In California we are fortunate to have a variety of sharks that inhabit our coastal waters. It is the blue shark, Prionace glauca, a species that lives in the waters of the open sea that I want to comment on here. Graceful swimmers, blues are sleek, slender and nothing short of absolutely stunning especially when sighted on sunny days in relatively clear, shallow water. In that setting the brilliance of their shimmering indigo coloration is mesmerizing.

Given their stunningly handsome appearance, it is not surprising that blue sharks have been a favorite subject for many underwater still photographers and videographers over the years. For several decades a number of dive operators from the central and southern part of the state have run trips that specifically targeted open ocean sharks with blues being a feature attraction. 
While I encourage any diver that is interested in seeing sharks and exploring the open sea to join one of the shark diving expeditions that target blue sharks, it is the modern history of blue sharks in California waters that I want to focus on here. In many respects blue sharks have served as the proverbial canary in the coal mine in our local waters. 
As recently as the early 1990s divers in southern California had a good chance of seeing blue sharks in the summer and fall in the open sea off southern California if they used the right bait and had favorable conditions. In that time period it was common to attract a dozen blue sharks on a good day.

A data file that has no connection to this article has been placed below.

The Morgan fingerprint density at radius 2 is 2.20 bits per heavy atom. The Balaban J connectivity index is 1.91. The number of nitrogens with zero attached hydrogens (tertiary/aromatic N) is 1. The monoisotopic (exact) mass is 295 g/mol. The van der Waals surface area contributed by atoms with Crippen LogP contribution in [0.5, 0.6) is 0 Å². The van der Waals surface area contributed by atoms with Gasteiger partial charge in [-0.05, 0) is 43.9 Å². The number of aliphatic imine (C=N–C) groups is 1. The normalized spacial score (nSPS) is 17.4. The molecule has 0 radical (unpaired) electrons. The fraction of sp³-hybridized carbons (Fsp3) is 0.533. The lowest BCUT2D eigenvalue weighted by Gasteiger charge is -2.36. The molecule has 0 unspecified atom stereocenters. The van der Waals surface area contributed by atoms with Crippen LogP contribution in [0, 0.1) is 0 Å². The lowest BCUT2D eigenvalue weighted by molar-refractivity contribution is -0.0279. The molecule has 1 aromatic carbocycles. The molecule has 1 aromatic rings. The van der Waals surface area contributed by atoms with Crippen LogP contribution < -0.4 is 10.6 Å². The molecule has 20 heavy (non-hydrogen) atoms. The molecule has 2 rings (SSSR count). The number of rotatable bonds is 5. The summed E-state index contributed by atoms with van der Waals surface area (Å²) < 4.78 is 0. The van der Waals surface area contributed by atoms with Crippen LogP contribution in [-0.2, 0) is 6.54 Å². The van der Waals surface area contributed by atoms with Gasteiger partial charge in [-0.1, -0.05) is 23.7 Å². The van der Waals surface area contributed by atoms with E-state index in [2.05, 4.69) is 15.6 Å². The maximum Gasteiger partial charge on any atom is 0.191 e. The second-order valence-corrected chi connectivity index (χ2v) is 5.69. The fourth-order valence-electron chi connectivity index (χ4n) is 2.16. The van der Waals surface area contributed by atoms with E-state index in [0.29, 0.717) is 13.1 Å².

A dozen might sound like an indicator of a healthy population, but those of us that had been paying attention to blue shark counts off our coast had been concerned about the decline in the number of blue sharks for the previous decade or so. Only 15 years earlier it was not uncommon to attract 100 or more blue sharks over the course of a day with several dozen being seven to nine feet long. But slowly and steadily their numbers and sizes were in obvious decline. Open ocean longline fishing and other commercial practices were the primary causes even though blue sharks have little to no value as food for human consumption. 
For at least a decade starting in the mid 1990s, things looked bleak for blue sharks in California waters. Blues are highly migratory and there is no way to protect them simply by trying to protect them in local waters.
The good news is that in recent years the blue shark count seems to have slowly increased. Over the past several years several southern California operators have had enough sightings on a consistent basis that they can feel good about running trips that target encounters with blue sharks. That is certainly encouraging. But we dare not get complacent. 
In a speech to the general assembly of the International Union for Conservation of Nature, environmentalist Baba Dioum once said, “In the end, we will conserve only what we love, we will love only what we understand, and we will understand only what we are taught.” This is precisely why I encourage you to read this month’s Marine Life column by Bonnie J. Cardone, “Blues Cruise: Diving With Blue Sharks.” Blue sharks need our help, and we need to remember that healthy oceans need blue sharks.